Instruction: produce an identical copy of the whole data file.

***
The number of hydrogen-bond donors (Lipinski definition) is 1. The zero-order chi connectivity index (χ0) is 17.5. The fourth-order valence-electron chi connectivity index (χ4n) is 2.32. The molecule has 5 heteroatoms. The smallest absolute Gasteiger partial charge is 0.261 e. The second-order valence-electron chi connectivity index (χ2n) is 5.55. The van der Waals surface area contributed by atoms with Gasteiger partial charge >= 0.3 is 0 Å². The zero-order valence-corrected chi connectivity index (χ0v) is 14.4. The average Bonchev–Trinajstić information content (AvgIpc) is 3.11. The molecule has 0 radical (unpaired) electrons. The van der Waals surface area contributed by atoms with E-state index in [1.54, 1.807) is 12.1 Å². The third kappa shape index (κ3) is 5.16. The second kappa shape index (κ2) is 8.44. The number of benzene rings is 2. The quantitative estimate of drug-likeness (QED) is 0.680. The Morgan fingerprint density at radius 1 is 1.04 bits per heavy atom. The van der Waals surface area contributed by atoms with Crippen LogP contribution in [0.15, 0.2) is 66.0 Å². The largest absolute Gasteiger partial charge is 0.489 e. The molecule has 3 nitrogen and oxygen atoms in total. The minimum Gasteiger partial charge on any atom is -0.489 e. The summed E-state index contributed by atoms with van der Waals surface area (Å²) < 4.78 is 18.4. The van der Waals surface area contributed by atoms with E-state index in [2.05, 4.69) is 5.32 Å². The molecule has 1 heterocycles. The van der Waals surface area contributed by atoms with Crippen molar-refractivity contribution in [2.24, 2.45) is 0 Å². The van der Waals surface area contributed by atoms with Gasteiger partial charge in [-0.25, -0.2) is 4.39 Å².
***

The number of hydrogen-bond donors (Lipinski definition) is 1. The zero-order chi connectivity index (χ0) is 17.5. The fourth-order valence-electron chi connectivity index (χ4n) is 2.32. The molecule has 5 heteroatoms. The smallest absolute Gasteiger partial charge is 0.261 e. The second-order valence-electron chi connectivity index (χ2n) is 5.55. The van der Waals surface area contributed by atoms with Gasteiger partial charge >= 0.3 is 0 Å². The zero-order valence-corrected chi connectivity index (χ0v) is 14.4. The average Bonchev–Trinajstić information content (AvgIpc) is 3.11. The molecule has 0 radical (unpaired) electrons. The van der Waals surface area contributed by atoms with E-state index in [1.54, 1.807) is 12.1 Å². The third kappa shape index (κ3) is 5.16. The second kappa shape index (κ2) is 8.44. The number of benzene rings is 2. The quantitative estimate of drug-likeness (QED) is 0.680. The Morgan fingerprint density at radius 1 is 1.04 bits per heavy atom. The van der Waals surface area contributed by atoms with Crippen LogP contribution in [0.15, 0.2) is 66.0 Å². The largest absolute Gasteiger partial charge is 0.489 e. The molecule has 3 nitrogen and oxygen atoms in total. The minimum Gasteiger partial charge on any atom is -0.489 e. The summed E-state index contributed by atoms with van der Waals surface area (Å²) < 4.78 is 18.4. The van der Waals surface area contributed by atoms with E-state index in [2.05, 4.69) is 5.32 Å². The molecule has 1 heterocycles. The van der Waals surface area contributed by atoms with Crippen molar-refractivity contribution in [2.24, 2.45) is 0 Å². The van der Waals surface area contributed by atoms with Gasteiger partial charge in [-0.25, -0.2) is 4.39 Å².